73% of charter schools in New York are ‘segregated’

Not too many white faces here...
Not too many white faces here…

by Jason L. Riley, The Wall Street Journal

A new report on New York City public charter schools faults them for being too segregated. But what’s more important, the racial composition of a school’s student body or whether children in the school are learning?

According to UCLA’s Civil Rights Project, which produced the study, just 8 percent of New York City charter schools are considered multiracial, versus a New York City average of 14.5 percent. The authors, John Kucsera and Gary Orfield, conclude that some 73 percent of the city’s charters are “apartheid schools” where fewer than 1 percent of students are white. “Charter schools take the metro’s segregation to an extreme,” they write.

Charter critics pretend that something invidious is going on, but the reality is that charter operators consciously locate in slums and ghettoes to offer poor minorities better school choices. The racial makeup reflects the neighborhood, not some racist conspiracy. Moreover, public charter schools in New York City (and elsewhere) typically outperform the surrounding traditional public schools, and some are among the highest-performing schools in the state. This belies the notion that black children must be sitting next to white children in order to learn.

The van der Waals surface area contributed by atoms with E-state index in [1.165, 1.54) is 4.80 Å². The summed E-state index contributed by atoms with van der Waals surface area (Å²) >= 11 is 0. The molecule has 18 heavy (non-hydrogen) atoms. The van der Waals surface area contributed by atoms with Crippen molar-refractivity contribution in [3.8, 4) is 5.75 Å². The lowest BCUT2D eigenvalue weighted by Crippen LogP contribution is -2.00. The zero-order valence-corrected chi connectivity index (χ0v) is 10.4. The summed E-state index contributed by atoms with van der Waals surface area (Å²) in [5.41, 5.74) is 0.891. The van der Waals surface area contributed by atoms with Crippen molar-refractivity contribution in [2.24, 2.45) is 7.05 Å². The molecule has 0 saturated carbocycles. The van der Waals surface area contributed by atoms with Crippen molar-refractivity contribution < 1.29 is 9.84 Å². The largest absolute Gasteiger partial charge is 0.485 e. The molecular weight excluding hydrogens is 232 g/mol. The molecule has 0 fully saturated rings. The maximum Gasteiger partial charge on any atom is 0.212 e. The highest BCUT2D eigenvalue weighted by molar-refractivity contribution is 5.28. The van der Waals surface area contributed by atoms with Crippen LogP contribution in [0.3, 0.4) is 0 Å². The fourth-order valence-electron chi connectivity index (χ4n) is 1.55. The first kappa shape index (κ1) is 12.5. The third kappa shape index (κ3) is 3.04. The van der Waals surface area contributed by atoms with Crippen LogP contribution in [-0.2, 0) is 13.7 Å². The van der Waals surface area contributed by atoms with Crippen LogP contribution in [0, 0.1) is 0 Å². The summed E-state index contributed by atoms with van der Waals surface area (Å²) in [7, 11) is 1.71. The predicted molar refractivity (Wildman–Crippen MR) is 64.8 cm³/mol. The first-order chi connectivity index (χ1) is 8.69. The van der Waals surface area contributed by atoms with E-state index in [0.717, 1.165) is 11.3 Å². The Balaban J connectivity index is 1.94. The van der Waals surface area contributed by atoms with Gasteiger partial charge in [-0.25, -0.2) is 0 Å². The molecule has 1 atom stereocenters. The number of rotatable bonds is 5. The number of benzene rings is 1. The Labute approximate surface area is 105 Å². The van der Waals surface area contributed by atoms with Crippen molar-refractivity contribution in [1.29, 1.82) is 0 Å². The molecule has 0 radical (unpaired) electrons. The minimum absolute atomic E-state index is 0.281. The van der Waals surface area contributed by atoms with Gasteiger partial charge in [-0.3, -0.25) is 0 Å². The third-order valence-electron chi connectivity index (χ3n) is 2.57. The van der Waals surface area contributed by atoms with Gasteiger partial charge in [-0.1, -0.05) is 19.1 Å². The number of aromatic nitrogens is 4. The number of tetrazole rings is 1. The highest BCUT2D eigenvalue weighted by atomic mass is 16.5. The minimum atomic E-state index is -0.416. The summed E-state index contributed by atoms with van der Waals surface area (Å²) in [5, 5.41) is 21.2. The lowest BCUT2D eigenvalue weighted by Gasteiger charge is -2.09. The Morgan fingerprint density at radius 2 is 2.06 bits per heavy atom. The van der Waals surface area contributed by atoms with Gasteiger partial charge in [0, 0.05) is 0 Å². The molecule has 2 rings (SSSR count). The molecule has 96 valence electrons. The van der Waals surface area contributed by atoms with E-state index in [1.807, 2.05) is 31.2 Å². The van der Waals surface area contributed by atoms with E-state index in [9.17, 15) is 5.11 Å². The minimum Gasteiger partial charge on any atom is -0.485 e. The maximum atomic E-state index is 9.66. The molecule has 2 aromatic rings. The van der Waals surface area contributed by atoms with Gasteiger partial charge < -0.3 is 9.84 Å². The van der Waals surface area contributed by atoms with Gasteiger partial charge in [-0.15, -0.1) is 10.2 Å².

The political left has a longstanding obsession with the racial makeup of schools. The Supreme Court’s 1954 Brown decision introduced the notion that “separate” was inherently “unequal.” Ever since, and despite the fact that high-quality all-black schools have proliferated, the liberals have placed racial parity above all other concerns. The Obama Justice Department is currently trying to shut down a voucher program in Louisiana by arguing that it will harm desegregation efforts.

In other words, liberal policy makers would relegate disadvantaged black kids to inferior schools for esthetic reasons. Of course, polls over the decades have consistently shown that black parents care most about having access to a quality school in their neighborhood. The racial composition of that school is a secondary concern at best.